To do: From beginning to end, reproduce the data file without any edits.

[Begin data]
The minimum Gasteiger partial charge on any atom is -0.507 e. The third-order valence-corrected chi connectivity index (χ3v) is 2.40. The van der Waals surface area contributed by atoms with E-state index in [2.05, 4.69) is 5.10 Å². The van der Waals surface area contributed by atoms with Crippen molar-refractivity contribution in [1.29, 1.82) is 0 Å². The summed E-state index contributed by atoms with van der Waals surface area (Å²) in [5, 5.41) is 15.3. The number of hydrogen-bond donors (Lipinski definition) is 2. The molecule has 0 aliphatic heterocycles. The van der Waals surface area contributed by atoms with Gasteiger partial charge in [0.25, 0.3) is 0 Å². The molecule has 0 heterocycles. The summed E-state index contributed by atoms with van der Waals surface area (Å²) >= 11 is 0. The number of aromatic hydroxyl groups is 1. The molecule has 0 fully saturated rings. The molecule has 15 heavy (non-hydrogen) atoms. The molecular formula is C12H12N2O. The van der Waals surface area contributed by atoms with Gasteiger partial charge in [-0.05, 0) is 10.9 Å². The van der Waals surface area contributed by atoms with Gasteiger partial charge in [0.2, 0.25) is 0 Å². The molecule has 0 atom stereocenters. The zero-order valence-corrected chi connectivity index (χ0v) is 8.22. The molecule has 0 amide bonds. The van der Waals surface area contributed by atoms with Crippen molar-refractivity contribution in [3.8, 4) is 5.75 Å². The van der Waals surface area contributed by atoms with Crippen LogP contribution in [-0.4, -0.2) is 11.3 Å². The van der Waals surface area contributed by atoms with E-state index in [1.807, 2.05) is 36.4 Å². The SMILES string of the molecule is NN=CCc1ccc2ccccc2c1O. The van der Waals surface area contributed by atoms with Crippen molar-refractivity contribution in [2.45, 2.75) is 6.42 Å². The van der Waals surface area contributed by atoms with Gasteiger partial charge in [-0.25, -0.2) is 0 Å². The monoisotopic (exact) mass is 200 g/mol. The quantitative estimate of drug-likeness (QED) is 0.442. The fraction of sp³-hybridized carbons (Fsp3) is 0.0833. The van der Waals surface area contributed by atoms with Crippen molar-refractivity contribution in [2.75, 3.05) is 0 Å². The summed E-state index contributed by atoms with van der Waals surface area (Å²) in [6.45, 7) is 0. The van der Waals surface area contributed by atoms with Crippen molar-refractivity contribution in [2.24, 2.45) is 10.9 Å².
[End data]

The minimum Gasteiger partial charge on any atom is -0.507 e. The third-order valence-corrected chi connectivity index (χ3v) is 2.40. The van der Waals surface area contributed by atoms with E-state index in [2.05, 4.69) is 5.10 Å². The van der Waals surface area contributed by atoms with Crippen molar-refractivity contribution in [1.29, 1.82) is 0 Å². The summed E-state index contributed by atoms with van der Waals surface area (Å²) in [5, 5.41) is 15.3. The number of hydrogen-bond donors (Lipinski definition) is 2. The molecule has 0 aliphatic heterocycles. The van der Waals surface area contributed by atoms with Gasteiger partial charge in [0.25, 0.3) is 0 Å². The molecule has 0 heterocycles. The summed E-state index contributed by atoms with van der Waals surface area (Å²) >= 11 is 0. The number of aromatic hydroxyl groups is 1. The molecule has 0 fully saturated rings. The molecule has 15 heavy (non-hydrogen) atoms. The molecular formula is C12H12N2O. The van der Waals surface area contributed by atoms with Gasteiger partial charge in [-0.05, 0) is 10.9 Å². The van der Waals surface area contributed by atoms with Gasteiger partial charge in [0.2, 0.25) is 0 Å². The molecule has 0 atom stereocenters. The zero-order valence-corrected chi connectivity index (χ0v) is 8.22. The molecule has 0 amide bonds. The van der Waals surface area contributed by atoms with Crippen molar-refractivity contribution in [3.8, 4) is 5.75 Å². The van der Waals surface area contributed by atoms with Crippen LogP contribution in [-0.4, -0.2) is 11.3 Å². The van der Waals surface area contributed by atoms with E-state index in [1.807, 2.05) is 36.4 Å². The SMILES string of the molecule is NN=CCc1ccc2ccccc2c1O. The van der Waals surface area contributed by atoms with Crippen molar-refractivity contribution in [2.45, 2.75) is 6.42 Å². The van der Waals surface area contributed by atoms with Gasteiger partial charge in [-0.25, -0.2) is 0 Å². The monoisotopic (exact) mass is 200 g/mol. The quantitative estimate of drug-likeness (QED) is 0.442. The fraction of sp³-hybridized carbons (Fsp3) is 0.0833. The van der Waals surface area contributed by atoms with Crippen molar-refractivity contribution in [2.75, 3.05) is 0 Å². The summed E-state index contributed by atoms with van der Waals surface area (Å²) in [6.45, 7) is 0. The van der Waals surface area contributed by atoms with Crippen molar-refractivity contribution in [2.24, 2.45) is 10.9 Å².